I thought the cardinals had finally abandoned the beginnings of their nest in the rose arbor (right by the gate), but another two or three days later, I noticed that it had gotten better-developed. I took this photo in the morning, and by the late afternoon, it was even more well-defined. I'll have to take another photo to show how neatly they've constructed it. (It's amazing what they can make using just their beaks!)
Actually, I've just read that cardinals tend to finish off their nests with "bent grass, wrought in a circular form", and that perfectly describes what "our" cardinals have done. I guess the nest is done!
I still feel doubtful that they're going to like that spot, but maybe they don't mind close neighbors.
The fall before last, I gathered some seeds from the wild mistflower growing down at Grandpa's pond. They grew and came back again this spring (still in their pots...). I think this is wild/hardy ageratum (Conoclinium coelestinum), which is a native perennial that some gardeners find an eager spreader in need of a firm hand or careful placement. (Ok, many are actually less polite and say this is an aggressive plant that can become an absolute pest. You've been warned!)
I wanted to grow it for the late summer/autumn flowers (fuzzy, lavender), but last summer I noticed something else interesting about this plant (which is also known as "boneset"): whenever I was standing near the potted mistflower, I got a whiff of a wonderful "mystery scent" that I'd noticed many times before, down at the pond. The fragrance is difficult to describe, but it reminds me (pleasantly!) of sweet pipe tobacco/smoke.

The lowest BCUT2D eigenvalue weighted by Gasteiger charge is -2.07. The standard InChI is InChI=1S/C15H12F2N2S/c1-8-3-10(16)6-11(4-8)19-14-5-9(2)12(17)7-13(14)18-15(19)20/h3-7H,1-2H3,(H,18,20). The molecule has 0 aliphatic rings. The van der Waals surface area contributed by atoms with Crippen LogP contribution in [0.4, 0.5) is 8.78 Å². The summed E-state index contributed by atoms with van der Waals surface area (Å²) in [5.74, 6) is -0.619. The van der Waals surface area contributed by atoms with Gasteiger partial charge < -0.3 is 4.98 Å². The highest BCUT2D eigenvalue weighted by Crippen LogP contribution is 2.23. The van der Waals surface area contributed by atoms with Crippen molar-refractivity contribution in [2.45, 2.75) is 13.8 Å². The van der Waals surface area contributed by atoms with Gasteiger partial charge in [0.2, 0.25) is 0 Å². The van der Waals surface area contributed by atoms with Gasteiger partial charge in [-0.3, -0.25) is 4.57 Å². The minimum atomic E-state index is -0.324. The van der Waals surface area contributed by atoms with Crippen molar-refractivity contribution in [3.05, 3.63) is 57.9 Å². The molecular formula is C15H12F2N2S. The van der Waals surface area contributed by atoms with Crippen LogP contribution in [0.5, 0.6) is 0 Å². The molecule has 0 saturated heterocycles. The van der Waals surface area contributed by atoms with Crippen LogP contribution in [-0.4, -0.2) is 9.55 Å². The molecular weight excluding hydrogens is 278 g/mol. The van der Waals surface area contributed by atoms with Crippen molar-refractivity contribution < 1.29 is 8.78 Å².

When I lean in close to the plant for a sniff, it's elusive. Rubbing the leaves between two fingers doesn't help, either; the scent evoked by friction is more "generic green" than "mysterious-wonderful, spicy-sweet". However, I'm convinced that Mystery Fragrance does come from this plant. When I moved it to the covered patio, I noticed that the scent followed-- and when Mom stopped by the other day, she noticed and remarked on the pleasant smell, too. (She said it reminded her of the mountains.)
The strange thing is that I haven't been able to find much online commentary on the fragrance of this plant! I just can't understand that, because I find it such a very pleasant scent-- and since it's evidently the foliage that smells so nice, you get to enjoy it much longer than you would an aromatic bloom.
So far, I've only found one other blog with a post specifically mentioning the fragrance aspect of mistflowers-- but it opens up a whole new can of worms. Apparently there are a number of types of mistflower. Maybe this one isn't what I think it is! Hmm...
We've been having some slightly foggy, misty mornings, which highlight all the spider webs.
This one in a crepe myrtle was an interesting shape-- like a bowl made of spider web. Looking it up, I believe this is a "bowl and doily" spider web.
There's the bowl on top, obviously, and the lighter web underneath is the "doily".
(I find this a particularly amusing name, since I enjoy crocheting doilies-- an old-fashioned hobby, by some estimations, but it's fun! Crocheting doilies can be either relaxing or engrossing, depending on the complexity of the pattern.)